What is Judicial Review Good For? Mandalia v. Home Secretary, [2015] UKSC 59

In a recent report, The Value and Effects of Judicial Review: The Nature of Claims, their Outcomes and Consequences, Varda Bondy, Lucinda Platt and Maurice Sunkin challenge “widely held and influential assumptions about the costs and misuse of JR” in Britain. On the contrary, they find, for instance:

  • JR claimants often win tangible benefits, such as the retention of services, often winning after their files has been remitted for a fresh hearing after a successful JR. Moreover, “the public bodies generally appear to have genuinely engaged with the issues raised and their engagement was not wholly defensive or negative”;
  • Legal aid helps claimants to achieve tangible benefits;
  • The JR process has often furthered good administration:
  • While JR imposes costs on public bodies it is acknowledged to enable improvements in the quality of public administrative and assist public bodies to meet their legal obligations. Even failed challenges were often considered to have led to improvements in the provision of services by public bodies and to more positive engagement between the parties

While it is certainly true — in Britain and elsewhere — that JR proceedings are sometimes launched cynically or more in hope than expectation, anyone with even cursory knowledge of this area can point to cases of maladministration remedied by the courts. And remember that the decided cases are just the tip of an iceberg of other claims that are settled or not pursued for other reasons. Mandalia v. Home Secretary, [2015] UKSC 59 is interesting in this light (see also Mark Elliott), especially because immigration and asylum cases were the largest proportion of the matters considered in the Bondy, Platt and Sunkin study.

M applied for an extension of a study visa. One of the criteria was access to funds, to be proved by a bank statement or statements demonstrating the applicant held more than £5,400 for a 28-day period. M submitted a bank statement — a sheet numbered “64” — that covered only a 22-day period. M’s funds during this period were well in excess of the required £5,400. Unbeknownst to M, an internal process instruction had been adopted, “allowing…caseworkers to invite sponsors and applicants to correct minor errors or omissions in applications”. One of the things the caseworkers were to look out for was “bank statements missing from a series”. However, M heard nothing further, until he learned his application had been refused.

The Home Secretary did not dispute that the process instruction ought to have been followed. Rather, the argument was that M’s missing documents were not part of a series, an argument that convinced the Court of Appeal: “this was not a “missing sequence” case; and it would again have been complete speculation on the part of the Secretary of State as to whether bank statements – if available at all – for the preceding period or the succeeding period would have shown the availability of funds in the required amounts.” But Lord Wilson considered this “submission to be misplaced even at the high level of pedantry on which it has been set”; at the very least, “It must have been obvious to the caseworker, as he studied statement numbered 64, that it formed the last in a series and that the statement or statements which covered the preceding six days, and which turned out to be the statements numbered 62 and 63, were missing from the series” (at para. 33).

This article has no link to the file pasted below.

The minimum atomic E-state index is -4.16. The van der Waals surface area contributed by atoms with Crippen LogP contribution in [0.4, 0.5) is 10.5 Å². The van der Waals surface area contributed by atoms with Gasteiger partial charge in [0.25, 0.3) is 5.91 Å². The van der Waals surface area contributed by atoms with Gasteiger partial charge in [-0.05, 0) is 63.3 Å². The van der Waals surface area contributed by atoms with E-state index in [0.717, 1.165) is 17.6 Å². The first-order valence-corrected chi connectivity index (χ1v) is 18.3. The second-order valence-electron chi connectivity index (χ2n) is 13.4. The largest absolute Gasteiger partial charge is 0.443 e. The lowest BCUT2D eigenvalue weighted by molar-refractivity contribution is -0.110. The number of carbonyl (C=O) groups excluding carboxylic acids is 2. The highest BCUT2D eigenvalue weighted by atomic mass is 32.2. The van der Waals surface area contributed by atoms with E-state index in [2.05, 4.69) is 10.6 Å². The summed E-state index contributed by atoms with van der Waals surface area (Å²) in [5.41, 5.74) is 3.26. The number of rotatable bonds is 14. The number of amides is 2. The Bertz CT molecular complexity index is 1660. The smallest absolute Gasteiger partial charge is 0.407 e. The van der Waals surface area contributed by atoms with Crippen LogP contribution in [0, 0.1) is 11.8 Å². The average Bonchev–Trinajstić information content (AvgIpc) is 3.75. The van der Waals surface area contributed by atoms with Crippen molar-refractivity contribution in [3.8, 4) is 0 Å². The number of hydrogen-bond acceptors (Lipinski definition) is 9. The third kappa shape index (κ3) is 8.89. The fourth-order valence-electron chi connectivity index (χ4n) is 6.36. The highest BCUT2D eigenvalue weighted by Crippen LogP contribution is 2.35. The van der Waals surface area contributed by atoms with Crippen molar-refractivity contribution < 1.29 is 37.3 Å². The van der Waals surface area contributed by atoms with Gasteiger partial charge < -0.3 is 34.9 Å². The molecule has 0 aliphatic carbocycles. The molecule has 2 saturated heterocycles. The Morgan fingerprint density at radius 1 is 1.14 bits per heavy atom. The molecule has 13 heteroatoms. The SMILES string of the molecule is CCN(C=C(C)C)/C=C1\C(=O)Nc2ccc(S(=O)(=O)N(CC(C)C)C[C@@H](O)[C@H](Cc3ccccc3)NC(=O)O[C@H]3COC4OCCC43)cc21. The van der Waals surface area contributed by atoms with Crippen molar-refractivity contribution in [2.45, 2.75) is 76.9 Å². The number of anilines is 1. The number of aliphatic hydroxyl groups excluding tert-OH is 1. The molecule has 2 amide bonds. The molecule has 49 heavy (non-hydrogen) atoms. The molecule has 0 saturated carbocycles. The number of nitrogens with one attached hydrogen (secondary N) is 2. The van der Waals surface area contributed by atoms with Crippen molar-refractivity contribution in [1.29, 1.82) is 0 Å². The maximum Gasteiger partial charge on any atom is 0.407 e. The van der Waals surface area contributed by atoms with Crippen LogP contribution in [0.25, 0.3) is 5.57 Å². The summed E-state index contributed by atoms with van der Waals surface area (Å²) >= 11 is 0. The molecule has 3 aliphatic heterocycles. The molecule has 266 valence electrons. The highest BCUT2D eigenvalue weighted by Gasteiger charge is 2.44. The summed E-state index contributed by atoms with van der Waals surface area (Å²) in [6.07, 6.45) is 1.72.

In any event, the process instruction was quite clear that caseworkers should make non-speculative requests for similar material to that originally furnished by an applicant, to whom, moreover, the benefit of the doubt should be given. Accordingly:

Conferred, as he was, with that necessary degree of flexibility, how could the caseworker have followed the process instruction otherwise than by requesting Mr Mandalia to provide the statement or statements which covered the first six of the 28 days? Of course it would have seemed possible to the caseworker that, although Mr Mandalia had held more than double the requisite funds throughout the later 22 days, he had not held the requisite funds throughout the first six days. But why was that possibility more likely than that an applicant who had provided statements covering only the first and last of the 28 days had not held the requisite funds throughout the intervening 26 days? In one sense every request by a caseworker for further evidence would have been “speculative” but what was there in Mr Mandalia’s application to render a request to him more “speculative” than any other? Was there not, at the very least, doubt, the benefit of which should have been given to him? (at para. 35)

So much for the problematic treatment of M, something it took many years of administrative and judicial oversight to remedy.

There is another, more general issue raised by Lord Wilson’s reasons. The Home Secretary had suggested that her interpretation of the process instruction should be preferred unless it was shown to be unreasonable, to which Lord Wilson responded “it is now clear that its interpretation is a matter of law which the court must therefore decide for itself…” (at para. 31). Lord Wilson cited to R (SK (Zimbabwe)) v Secretary of State for the Home Department (Bail for Immigration Detainees intervening) [2011] UKSC 23, at para. 36, where there is a similar assertion by Lord Hope of Craighead. Elsewhere in the world, this is known as the Auer deference issue, something that has prompted much discussion, so it is interesting to note how quickly the English judges have skipped over it.


This content has been updated on November 9, 2015 at 10:38.